Wisconsin BBB warns of ‘wrong number’ phishing texts

The Wisconsin Better Business Bureau is warning residents of a new phishing text message scheme.Officials said they started to receive reports that messages being sent nationally are also being received by Wisconsinites.The typical text message reads something like, “I was hoping we could repeat last night “or” I have not heard back from you, did I do something wrong. “The message usually includes a picture of a woman with blond or red hair.It’s unclear who the women are.Several members of the WISN 12 news staff also reported receiving the text messages. “Ya 4got to message last night after the bar 🙁 I really hoped we would have a (sic) exciting night last night,” one message read.It was sent at 5:38 pm Wednesday from a number with a 773 area code.That covers part of Chicago.The BBB said the origin of the text messages is unknown.Officials said they believe the sender wants the recipient to engage in a conversation.The goal is for the recipient to reply that the sender has the wrong numbe r.At that point, the sender will try to engage them in a text conversation to see where it will lead. Scammers are sending the picture to random phone numbers, pretending to be this woman, as if they “accidentally” texted the wrong phone number in some cases. The sender is hoping a conversation ensues so they can perpetuate a romance scam. Some have allegedly and reportedly received nude photos sent in return if the recipient continues to text the sender. Others have reportedly gotten lured to a dating site or adult site where they tried to get them to spend money. At a minimum, they’re likely designed to confirm an active phone line so they can sell information to a spammer. The BBB recommended if residents receive the text, or anything similar, to not respond but delete it.If you respond, what you are really doing for the scammer is confirming yours is a legitimate phone number.Considering the dubious nature of this scam, if you hand over your credit card information at any point, you could be putting yourself at risk for fraudulent charges and identity theft. “It’s a different approach than most scammers take and I did not think anything too seriously until more of my friends started to say that they also received it,” said Pam Anson, Director of Brand Outreach for BBB Serving Greater Cleveland. “It’s obvious that the scammers are trying to elicit a response, such as sympathy, to this woman for receiving a fake number from a friend, but we need to remind consumers that appearances can be deceiving.” How to avoid chatbot scams: Ignore texts from strangers. Strangers on the internet can pretend to be anyone. Question motives behind both solicited and unsolicited messages. If you receive a text from someone you do not know, simply do not reply. It’s the safest route. If you engage with a scammer, even briefly, they will mark your number as active and you could receive even more shady texts in the future. Block numbers that appear to come from scammers. Unsolicited texts that look like they come from a chatbot or that ask you to click on suspicious links are probably not safe. Block these numbers to prevent scammers from contacting you through them again. Never give your personal information to strangers. Never share your credit card or banking information, your full name, home address, or social security number with someone you never met in person. Remember that any photo you upload on social media can be stolen and used by a scammer. For more information: If you have compromised your personal information, you can report the incident to law enforcement and the Federal Trade Commission. For additional romance scam resources visit BBB.org/romance. Read the BBB Tip: Spot the red flags of fake text messages. Read more about similar scams, such as text messages with surprise offers or mandatory COVID-19 tests. If you’ve been the victim of a text message scam, report it at BBB.org/ScamTracker. Your report can help expose scammers’ tactics so others will not fall prey. Check out our Spot a Scam page for more ways to keep yourself safe.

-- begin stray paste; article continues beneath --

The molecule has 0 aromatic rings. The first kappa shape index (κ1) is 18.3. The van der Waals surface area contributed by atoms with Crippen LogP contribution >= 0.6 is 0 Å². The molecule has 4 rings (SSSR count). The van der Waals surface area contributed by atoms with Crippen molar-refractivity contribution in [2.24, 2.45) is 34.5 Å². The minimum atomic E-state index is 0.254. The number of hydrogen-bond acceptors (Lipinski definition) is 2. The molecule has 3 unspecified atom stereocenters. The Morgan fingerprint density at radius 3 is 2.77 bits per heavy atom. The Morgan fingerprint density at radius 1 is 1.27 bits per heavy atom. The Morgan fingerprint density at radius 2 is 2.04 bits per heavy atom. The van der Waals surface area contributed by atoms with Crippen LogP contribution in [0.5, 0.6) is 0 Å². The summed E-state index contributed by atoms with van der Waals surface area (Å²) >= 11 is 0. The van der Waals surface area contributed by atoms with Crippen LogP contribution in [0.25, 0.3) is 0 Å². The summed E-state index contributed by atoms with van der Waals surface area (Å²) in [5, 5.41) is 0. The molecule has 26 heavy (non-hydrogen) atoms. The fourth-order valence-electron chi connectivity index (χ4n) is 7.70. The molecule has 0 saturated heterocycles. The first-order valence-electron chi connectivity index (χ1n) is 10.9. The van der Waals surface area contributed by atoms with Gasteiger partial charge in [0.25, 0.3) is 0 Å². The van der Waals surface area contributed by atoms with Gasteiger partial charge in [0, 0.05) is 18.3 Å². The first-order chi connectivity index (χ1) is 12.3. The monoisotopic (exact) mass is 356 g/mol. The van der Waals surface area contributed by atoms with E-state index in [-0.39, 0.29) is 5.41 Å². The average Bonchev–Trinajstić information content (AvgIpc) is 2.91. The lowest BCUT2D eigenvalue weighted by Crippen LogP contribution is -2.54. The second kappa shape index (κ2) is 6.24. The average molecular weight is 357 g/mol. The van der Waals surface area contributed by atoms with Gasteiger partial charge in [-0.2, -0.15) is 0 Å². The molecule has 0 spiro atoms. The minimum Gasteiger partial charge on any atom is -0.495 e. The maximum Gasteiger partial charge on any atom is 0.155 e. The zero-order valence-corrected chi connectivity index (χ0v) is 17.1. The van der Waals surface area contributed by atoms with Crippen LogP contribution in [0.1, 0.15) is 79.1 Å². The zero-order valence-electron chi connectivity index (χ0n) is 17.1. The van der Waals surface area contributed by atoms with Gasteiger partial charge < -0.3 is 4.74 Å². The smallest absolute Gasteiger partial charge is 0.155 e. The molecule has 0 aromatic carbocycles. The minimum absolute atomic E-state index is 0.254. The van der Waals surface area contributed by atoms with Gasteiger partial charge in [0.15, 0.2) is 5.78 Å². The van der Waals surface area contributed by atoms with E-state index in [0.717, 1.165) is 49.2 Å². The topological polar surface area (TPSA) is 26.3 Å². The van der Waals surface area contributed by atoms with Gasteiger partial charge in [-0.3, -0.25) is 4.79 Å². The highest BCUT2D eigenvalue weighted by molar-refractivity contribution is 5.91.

The Wisconsin Better Business Bureau is warning residents of a new phishing text message scheme.